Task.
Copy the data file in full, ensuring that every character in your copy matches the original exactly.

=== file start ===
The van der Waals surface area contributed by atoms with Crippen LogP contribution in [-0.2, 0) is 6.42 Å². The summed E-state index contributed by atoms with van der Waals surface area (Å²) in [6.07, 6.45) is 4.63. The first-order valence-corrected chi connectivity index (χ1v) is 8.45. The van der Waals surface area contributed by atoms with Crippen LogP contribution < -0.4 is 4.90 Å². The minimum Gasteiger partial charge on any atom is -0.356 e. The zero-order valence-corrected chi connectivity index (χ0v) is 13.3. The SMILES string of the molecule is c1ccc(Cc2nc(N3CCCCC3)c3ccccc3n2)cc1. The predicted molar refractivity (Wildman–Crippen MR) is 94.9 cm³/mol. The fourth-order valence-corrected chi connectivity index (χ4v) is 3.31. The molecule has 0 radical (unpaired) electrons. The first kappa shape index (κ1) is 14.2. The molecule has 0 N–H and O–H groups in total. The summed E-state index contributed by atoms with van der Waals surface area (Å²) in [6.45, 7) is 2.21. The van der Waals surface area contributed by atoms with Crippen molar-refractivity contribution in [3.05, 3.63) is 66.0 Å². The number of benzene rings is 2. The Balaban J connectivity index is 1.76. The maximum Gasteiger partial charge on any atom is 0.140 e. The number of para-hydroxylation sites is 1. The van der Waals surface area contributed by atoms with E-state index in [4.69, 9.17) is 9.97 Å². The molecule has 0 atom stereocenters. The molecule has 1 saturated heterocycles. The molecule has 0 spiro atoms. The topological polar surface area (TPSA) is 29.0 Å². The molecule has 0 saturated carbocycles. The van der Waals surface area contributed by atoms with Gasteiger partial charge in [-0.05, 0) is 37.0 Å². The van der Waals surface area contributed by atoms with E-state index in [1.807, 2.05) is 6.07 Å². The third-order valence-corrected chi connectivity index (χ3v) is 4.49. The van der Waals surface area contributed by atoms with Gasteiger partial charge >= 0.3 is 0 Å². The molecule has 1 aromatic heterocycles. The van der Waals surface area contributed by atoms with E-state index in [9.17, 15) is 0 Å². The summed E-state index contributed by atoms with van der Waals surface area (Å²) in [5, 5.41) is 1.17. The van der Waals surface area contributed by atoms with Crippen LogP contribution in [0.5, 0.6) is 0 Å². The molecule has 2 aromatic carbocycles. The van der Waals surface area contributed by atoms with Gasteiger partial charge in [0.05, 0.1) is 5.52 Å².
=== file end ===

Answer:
The van der Waals surface area contributed by atoms with Crippen LogP contribution in [-0.2, 0) is 6.42 Å². The summed E-state index contributed by atoms with van der Waals surface area (Å²) in [6.07, 6.45) is 4.63. The first-order valence-corrected chi connectivity index (χ1v) is 8.45. The van der Waals surface area contributed by atoms with Crippen LogP contribution < -0.4 is 4.90 Å². The minimum Gasteiger partial charge on any atom is -0.356 e. The zero-order valence-corrected chi connectivity index (χ0v) is 13.3. The SMILES string of the molecule is c1ccc(Cc2nc(N3CCCCC3)c3ccccc3n2)cc1. The predicted molar refractivity (Wildman–Crippen MR) is 94.9 cm³/mol. The fourth-order valence-corrected chi connectivity index (χ4v) is 3.31. The molecule has 0 radical (unpaired) electrons. The first kappa shape index (κ1) is 14.2. The molecule has 0 N–H and O–H groups in total. The summed E-state index contributed by atoms with van der Waals surface area (Å²) in [6.45, 7) is 2.21. The van der Waals surface area contributed by atoms with Crippen molar-refractivity contribution in [3.05, 3.63) is 66.0 Å². The number of benzene rings is 2. The Balaban J connectivity index is 1.76. The maximum Gasteiger partial charge on any atom is 0.140 e. The number of para-hydroxylation sites is 1. The van der Waals surface area contributed by atoms with E-state index in [4.69, 9.17) is 9.97 Å². The molecule has 0 atom stereocenters. The molecule has 1 saturated heterocycles. The molecule has 0 spiro atoms. The topological polar surface area (TPSA) is 29.0 Å². The molecule has 0 saturated carbocycles. The van der Waals surface area contributed by atoms with Gasteiger partial charge in [-0.05, 0) is 37.0 Å². The van der Waals surface area contributed by atoms with E-state index in [1.807, 2.05) is 6.07 Å². The third-order valence-corrected chi connectivity index (χ3v) is 4.49. The van der Waals surface area contributed by atoms with Gasteiger partial charge >= 0.3 is 0 Å². The molecule has 1 aromatic heterocycles. The van der Waals surface area contributed by atoms with E-state index in [9.17, 15) is 0 Å². The summed E-state index contributed by atoms with van der Waals surface area (Å²) in [5, 5.41) is 1.17. The van der Waals surface area contributed by atoms with Crippen LogP contribution in [0.5, 0.6) is 0 Å². The molecule has 2 aromatic carbocycles. The van der Waals surface area contributed by atoms with Gasteiger partial charge in [0.05, 0.1) is 5.52 Å².